Posted: 17 Jan 2012
Date Written: January 16, 2012
I show that heeding recent calls to reduce agency costs and managerial short-termism may, in fact, lead to more fraud but better welfare outcomes. In the model, shareholders choose the manager's compensation in light of the manager's dual roles of exerting effort and making disclosures regarding the firm's value. A measure of agency cost is provided by the manager's relatively shorter time horizon. Where agency costs are small, shareholders award equity compensation, leading to both effort and some level of fraud. Where agency costs are large, shareholders will be unwilling to award performance-based compensation due to the high level of fraud that managers would undertake. The principal findings are (1) fraud can be a sign of relative economic health, in that it is more likely to occur when effort is exerted and returns to effort are higher, (2) the incidence of fraud-inducing compensation increases as agency costs decrease, and (3) when agency costs are high, reductions in agency costs actually increase the incidence of fraud. Regulatory implications include that deterring fraud, even absent adjudicatory error, may be socially inefficient; rather, policy should be oriented toward internalizing costs of fraud onto shareholders and enhancing freedom of contract.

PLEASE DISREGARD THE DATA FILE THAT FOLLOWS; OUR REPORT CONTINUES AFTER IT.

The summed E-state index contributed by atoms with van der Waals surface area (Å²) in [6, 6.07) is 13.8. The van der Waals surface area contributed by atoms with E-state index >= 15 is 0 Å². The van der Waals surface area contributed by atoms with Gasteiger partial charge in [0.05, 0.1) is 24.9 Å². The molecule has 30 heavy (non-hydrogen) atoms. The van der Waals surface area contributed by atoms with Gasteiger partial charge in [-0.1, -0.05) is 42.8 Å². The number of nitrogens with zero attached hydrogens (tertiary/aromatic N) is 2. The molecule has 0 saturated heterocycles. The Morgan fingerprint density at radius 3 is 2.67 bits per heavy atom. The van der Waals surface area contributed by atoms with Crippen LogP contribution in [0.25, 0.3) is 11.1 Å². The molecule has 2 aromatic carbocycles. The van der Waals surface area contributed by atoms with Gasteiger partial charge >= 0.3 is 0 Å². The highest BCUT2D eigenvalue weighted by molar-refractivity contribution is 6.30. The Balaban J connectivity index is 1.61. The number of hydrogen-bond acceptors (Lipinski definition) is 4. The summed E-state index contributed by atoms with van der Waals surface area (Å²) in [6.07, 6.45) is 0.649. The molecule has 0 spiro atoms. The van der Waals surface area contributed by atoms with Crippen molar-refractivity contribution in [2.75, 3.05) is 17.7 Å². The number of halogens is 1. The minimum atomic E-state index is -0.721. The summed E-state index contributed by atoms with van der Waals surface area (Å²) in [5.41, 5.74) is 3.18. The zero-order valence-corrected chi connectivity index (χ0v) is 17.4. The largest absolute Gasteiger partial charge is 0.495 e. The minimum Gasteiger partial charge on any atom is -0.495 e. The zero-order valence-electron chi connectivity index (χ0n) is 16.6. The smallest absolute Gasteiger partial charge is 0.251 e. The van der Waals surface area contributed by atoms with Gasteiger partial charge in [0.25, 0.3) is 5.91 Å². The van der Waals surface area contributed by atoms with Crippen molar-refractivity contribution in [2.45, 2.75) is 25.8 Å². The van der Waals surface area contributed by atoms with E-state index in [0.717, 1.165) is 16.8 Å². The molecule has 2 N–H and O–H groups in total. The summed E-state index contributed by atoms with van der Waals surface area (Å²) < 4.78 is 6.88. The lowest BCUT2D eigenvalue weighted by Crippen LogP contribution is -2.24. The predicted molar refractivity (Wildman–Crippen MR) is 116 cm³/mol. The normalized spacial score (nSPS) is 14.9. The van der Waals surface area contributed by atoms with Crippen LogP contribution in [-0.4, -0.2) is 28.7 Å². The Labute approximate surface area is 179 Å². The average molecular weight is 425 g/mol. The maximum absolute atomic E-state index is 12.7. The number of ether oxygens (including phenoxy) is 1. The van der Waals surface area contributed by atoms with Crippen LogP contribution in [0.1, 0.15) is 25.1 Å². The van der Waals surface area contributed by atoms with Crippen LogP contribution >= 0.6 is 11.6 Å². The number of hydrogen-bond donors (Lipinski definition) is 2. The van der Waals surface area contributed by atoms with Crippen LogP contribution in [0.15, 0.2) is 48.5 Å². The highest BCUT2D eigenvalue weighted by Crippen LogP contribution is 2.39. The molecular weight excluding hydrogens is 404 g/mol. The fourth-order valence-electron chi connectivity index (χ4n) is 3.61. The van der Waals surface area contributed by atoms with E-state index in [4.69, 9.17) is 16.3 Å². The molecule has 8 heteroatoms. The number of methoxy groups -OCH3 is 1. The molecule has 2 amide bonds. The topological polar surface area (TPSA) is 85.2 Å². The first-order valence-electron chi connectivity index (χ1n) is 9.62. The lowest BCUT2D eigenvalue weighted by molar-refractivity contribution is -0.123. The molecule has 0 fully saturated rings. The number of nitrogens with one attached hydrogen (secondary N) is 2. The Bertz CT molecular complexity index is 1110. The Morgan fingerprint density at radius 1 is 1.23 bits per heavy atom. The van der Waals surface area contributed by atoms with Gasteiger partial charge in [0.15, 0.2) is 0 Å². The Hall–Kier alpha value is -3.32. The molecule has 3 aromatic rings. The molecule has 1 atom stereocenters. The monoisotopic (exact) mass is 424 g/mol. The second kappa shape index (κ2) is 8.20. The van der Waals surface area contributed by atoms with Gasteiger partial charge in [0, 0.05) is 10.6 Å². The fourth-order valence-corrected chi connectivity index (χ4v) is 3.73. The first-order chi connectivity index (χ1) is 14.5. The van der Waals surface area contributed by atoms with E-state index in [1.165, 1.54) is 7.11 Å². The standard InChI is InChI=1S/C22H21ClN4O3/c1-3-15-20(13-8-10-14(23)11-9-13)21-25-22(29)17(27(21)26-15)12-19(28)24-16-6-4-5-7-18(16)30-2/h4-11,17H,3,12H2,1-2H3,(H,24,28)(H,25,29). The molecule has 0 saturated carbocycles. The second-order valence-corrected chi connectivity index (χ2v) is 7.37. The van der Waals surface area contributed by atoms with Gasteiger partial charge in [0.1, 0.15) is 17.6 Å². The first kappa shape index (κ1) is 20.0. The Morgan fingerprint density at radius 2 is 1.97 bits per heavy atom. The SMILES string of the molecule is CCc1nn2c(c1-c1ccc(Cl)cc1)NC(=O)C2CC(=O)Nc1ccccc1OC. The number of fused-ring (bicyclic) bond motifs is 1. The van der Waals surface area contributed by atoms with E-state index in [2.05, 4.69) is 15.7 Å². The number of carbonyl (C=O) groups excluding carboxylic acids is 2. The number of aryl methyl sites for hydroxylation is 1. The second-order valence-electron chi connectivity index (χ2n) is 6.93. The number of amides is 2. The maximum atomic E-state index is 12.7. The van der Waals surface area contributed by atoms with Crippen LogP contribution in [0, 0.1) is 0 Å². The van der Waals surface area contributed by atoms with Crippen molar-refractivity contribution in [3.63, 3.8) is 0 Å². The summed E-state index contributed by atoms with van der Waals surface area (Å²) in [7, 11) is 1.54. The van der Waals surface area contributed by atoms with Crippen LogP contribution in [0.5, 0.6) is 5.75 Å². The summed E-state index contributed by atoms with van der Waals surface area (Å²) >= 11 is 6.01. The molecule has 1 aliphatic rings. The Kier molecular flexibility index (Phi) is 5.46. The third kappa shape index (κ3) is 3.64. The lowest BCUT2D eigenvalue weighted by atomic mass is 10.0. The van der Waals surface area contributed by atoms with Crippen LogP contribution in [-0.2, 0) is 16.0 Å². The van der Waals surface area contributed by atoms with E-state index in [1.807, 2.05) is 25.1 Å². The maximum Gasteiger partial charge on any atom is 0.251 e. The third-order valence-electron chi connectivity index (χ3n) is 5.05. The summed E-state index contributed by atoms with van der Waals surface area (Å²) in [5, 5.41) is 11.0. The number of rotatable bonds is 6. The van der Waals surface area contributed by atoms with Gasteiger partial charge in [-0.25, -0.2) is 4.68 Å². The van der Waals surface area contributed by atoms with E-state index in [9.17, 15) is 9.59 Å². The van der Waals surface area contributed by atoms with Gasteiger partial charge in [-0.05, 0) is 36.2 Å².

Keywords: securities, SEC, fraud, reporting, disclosure, compensation
JEL Classification: G3, K22
Suggested Citation: Suggested Citation
By Kevin Murphy